Rumours are however awash that seeking to upstage Asembo, Ochiel also called an impromptu Meeting on 15th January 2011 and filled the 'vacant' positions of Vice Chair (Mr. Dan Ameyo), Secretary (Ms. Catherine Omanyo) and Organising Secretary (Mr. Kizito Temba).
It appears that the problems of Leopards are far from over.
This may lead to a scenario where two factions will be claiming the leadership of Leopards and the controversy may as well be headed to court once again.
It is not the first time that Leopards has been bedevilled with this kind of shenanigans. As Ingwe fans will remember, in 2002 there were similar scenarios when Jack Makhanu was suspended as Secretary though he called for elections. There were conflicting dates given for elections and for some time, this led to further deterioration of the Leopards stranglehold on the Premier League. Makhanu was replaced by Steven Mutoro in an acting capacity, which is the same thing that has happened now with Asembo supposedly replaced by Omanyo.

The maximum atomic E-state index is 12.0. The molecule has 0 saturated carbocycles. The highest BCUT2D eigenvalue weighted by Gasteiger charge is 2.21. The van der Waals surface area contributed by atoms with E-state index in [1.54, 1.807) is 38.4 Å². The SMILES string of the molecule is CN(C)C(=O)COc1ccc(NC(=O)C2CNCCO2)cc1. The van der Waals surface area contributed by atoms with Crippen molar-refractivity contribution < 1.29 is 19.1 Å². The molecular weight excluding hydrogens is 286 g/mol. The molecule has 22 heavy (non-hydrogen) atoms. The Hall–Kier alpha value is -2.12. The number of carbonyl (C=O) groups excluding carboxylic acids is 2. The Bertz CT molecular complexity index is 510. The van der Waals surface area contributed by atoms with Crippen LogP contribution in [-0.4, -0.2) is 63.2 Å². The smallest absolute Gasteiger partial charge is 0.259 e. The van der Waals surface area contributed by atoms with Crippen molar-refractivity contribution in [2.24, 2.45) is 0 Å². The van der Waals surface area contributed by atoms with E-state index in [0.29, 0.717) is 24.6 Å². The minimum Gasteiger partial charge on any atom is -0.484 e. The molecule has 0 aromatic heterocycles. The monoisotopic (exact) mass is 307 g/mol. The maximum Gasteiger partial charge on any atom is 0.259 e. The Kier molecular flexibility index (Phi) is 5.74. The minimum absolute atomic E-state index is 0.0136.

There is a saying that those who do not learn from history are bound to repeat the same mistakes.
In their eagerness to change officials by ejecting Alex Ole Magelo and replacing him with Julius Ochiel and thereafter probably replacing Ochiel with another Chair, Leopards fans end up just having a change of musical chairs.
It is not rocket science that all these officials are merely interested in posts for posts sake without setting in place a sustainable structure that they can bequeath the fans who crave for some semblance of order.